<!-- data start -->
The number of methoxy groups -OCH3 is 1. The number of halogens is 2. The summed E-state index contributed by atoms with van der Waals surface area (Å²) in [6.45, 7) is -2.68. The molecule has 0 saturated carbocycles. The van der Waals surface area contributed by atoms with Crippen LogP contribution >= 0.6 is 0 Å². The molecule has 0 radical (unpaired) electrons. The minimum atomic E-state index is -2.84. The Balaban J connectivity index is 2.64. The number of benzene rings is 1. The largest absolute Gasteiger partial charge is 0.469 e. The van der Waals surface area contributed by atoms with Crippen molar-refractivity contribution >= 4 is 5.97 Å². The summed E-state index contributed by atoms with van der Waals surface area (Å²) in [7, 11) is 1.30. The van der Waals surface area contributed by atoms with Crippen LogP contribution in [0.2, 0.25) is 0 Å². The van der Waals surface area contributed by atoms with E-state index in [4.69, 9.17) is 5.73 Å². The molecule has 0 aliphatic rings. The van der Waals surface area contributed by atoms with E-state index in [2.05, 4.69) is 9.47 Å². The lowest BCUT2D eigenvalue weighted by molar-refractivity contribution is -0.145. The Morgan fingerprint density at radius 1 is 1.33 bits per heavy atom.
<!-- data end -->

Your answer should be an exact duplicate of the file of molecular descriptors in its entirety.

The number of methoxy groups -OCH3 is 1. The number of halogens is 2. The summed E-state index contributed by atoms with van der Waals surface area (Å²) in [6.45, 7) is -2.68. The molecule has 0 saturated carbocycles. The van der Waals surface area contributed by atoms with Crippen LogP contribution >= 0.6 is 0 Å². The molecule has 0 radical (unpaired) electrons. The minimum atomic E-state index is -2.84. The Balaban J connectivity index is 2.64. The number of benzene rings is 1. The largest absolute Gasteiger partial charge is 0.469 e. The van der Waals surface area contributed by atoms with Crippen molar-refractivity contribution >= 4 is 5.97 Å². The summed E-state index contributed by atoms with van der Waals surface area (Å²) in [7, 11) is 1.30. The van der Waals surface area contributed by atoms with Crippen LogP contribution in [0.2, 0.25) is 0 Å². The van der Waals surface area contributed by atoms with E-state index in [4.69, 9.17) is 5.73 Å². The molecule has 0 aliphatic rings. The van der Waals surface area contributed by atoms with E-state index in [2.05, 4.69) is 9.47 Å². The lowest BCUT2D eigenvalue weighted by molar-refractivity contribution is -0.145. The Morgan fingerprint density at radius 1 is 1.33 bits per heavy atom.